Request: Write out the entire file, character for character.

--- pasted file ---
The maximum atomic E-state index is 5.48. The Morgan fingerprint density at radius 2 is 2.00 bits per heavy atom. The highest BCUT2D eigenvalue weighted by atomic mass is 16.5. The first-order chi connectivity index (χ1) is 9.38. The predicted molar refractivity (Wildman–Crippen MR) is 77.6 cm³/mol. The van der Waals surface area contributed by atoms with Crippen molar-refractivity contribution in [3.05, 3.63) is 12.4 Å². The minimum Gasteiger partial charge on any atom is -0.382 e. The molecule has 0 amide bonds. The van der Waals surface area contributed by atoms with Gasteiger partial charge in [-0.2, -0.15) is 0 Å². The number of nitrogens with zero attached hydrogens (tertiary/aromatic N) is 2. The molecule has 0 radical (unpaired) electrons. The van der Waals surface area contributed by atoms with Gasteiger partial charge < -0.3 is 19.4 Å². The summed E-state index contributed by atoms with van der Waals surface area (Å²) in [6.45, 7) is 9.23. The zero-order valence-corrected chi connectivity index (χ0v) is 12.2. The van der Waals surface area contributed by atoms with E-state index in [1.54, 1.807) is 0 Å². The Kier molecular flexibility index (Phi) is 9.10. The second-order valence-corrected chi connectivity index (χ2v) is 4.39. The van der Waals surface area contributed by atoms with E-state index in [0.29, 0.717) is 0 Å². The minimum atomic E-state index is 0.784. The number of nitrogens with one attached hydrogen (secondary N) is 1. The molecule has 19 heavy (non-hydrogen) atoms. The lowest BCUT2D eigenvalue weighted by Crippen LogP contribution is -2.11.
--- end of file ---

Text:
The maximum atomic E-state index is 5.48. The Morgan fingerprint density at radius 2 is 2.00 bits per heavy atom. The highest BCUT2D eigenvalue weighted by atomic mass is 16.5. The first-order chi connectivity index (χ1) is 9.38. The predicted molar refractivity (Wildman–Crippen MR) is 77.6 cm³/mol. The van der Waals surface area contributed by atoms with Crippen molar-refractivity contribution in [3.05, 3.63) is 12.4 Å². The minimum Gasteiger partial charge on any atom is -0.382 e. The molecule has 0 amide bonds. The van der Waals surface area contributed by atoms with Gasteiger partial charge in [-0.2, -0.15) is 0 Å². The number of nitrogens with zero attached hydrogens (tertiary/aromatic N) is 2. The molecule has 0 radical (unpaired) electrons. The van der Waals surface area contributed by atoms with Gasteiger partial charge < -0.3 is 19.4 Å². The summed E-state index contributed by atoms with van der Waals surface area (Å²) in [6.45, 7) is 9.23. The zero-order valence-corrected chi connectivity index (χ0v) is 12.2. The van der Waals surface area contributed by atoms with E-state index in [1.54, 1.807) is 0 Å². The Kier molecular flexibility index (Phi) is 9.10. The second-order valence-corrected chi connectivity index (χ2v) is 4.39. The van der Waals surface area contributed by atoms with E-state index in [0.29, 0.717) is 0 Å². The minimum atomic E-state index is 0.784. The number of nitrogens with one attached hydrogen (secondary N) is 1. The molecule has 19 heavy (non-hydrogen) atoms. The lowest BCUT2D eigenvalue weighted by Crippen LogP contribution is -2.11.